* A bit too dramatic for my tastes, but they’re not wrong, except for the fact that the governor has yet to propose a truly balanced budget. From a Daily Herald editorial entitled “Enough! Time for leaders, lawmakers to quit the politics and produce a budget”…
For two years in a row, rather than produce a balanced budget that will require real, practical spending restraints and let his party members stand accountable for them, House Speaker Michael Madigan has delivered a budget calling for billions of dollars more in spending than revenues will support. This year the deficit is $7 billion.
And as heinous as such a brazen political act is, remember this: His members have let him do it. No suburban Democrats — nor downstate nor Chicago Democrats, for that matter — have stood at the speaker’s doorstep and demanded, “Mr. Speaker, this is an irresponsible act you are committing in our name. I protest.” Only five in the House — Scott Drury, of Highwood; Jack Franks, of Marengo; Stephanie Kifowit, of Aurora; Elaine Nekritz, of Northbrook; and Carol Sente, of Vernon Hills — and four in the Senate — Melinda Bush, of Grayslake; Julie Morrison, of Deerfield; Laura Murphy, of Des Plaines; and Mike Noland, of Elgin — showed enough backbone to refuse to sign on to the sham of the speaker’s unbalanced budget. […]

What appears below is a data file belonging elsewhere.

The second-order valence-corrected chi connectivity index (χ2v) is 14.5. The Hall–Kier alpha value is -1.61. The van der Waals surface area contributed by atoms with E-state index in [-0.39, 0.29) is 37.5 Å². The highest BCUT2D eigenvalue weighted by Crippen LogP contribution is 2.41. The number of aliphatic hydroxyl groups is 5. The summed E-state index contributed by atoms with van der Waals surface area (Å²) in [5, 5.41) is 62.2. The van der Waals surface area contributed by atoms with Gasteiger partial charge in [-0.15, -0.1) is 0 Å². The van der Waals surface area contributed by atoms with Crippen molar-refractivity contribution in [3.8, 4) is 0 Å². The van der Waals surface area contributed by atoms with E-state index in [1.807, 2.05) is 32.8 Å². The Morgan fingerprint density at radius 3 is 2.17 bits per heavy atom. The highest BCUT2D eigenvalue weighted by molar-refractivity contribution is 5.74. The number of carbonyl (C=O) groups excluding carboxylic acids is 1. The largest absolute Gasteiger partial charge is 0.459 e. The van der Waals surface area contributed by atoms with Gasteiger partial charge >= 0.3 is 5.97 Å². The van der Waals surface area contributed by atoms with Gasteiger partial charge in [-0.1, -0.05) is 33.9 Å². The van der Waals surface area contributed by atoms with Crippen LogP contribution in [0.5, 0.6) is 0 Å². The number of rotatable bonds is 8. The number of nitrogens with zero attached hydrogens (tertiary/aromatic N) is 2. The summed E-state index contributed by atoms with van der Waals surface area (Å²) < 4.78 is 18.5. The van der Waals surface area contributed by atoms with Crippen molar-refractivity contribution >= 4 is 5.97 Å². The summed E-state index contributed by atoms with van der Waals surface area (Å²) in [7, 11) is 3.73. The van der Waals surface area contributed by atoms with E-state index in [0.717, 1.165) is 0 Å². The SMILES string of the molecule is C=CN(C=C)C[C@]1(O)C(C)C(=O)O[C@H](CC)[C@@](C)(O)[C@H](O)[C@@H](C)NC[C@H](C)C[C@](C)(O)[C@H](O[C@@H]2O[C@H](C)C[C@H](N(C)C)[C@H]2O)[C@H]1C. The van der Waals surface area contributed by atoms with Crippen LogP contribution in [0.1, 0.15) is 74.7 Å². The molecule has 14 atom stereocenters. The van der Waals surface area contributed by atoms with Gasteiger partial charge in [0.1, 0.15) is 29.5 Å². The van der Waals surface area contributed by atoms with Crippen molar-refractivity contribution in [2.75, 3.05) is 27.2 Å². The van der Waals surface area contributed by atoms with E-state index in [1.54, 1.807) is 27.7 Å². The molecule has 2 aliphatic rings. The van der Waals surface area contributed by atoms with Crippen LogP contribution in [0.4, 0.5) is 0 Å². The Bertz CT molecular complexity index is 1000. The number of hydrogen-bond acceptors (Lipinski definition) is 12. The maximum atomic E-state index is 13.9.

Our Republican governor campaigned on a promise of economic competency, relationship building and compromise “to focus like a laser” — as he repeatedly vowed — to repair Illinois’ fractured financial condition. Yet today we find ourselves in even worse shape than when he took office 18 months ago.
He has offered budget proposals as required by the constitution, but for far too long, he has tied his support for a spending plan to his controversial Turnaround Agenda, a collection of many important reforms, but none vital to the immediate financial operation and well-being of the state.
Where were the Republican voices — suburban or otherwise — demanding a more productive strategy? There have been plenty of complaints against the other party. There has been all too little soul searching within.
The “We are worse off now than 18 months ago” theme, pushed hard by Crain’s Chicago Business (“By nearly every measure, the state is worse off since Rauner took office”) and now with the Daily Herald, is something the governor is going to have to deal with. Because no way in heck can you call the Daily Herald editorial board a bunch of collectivists.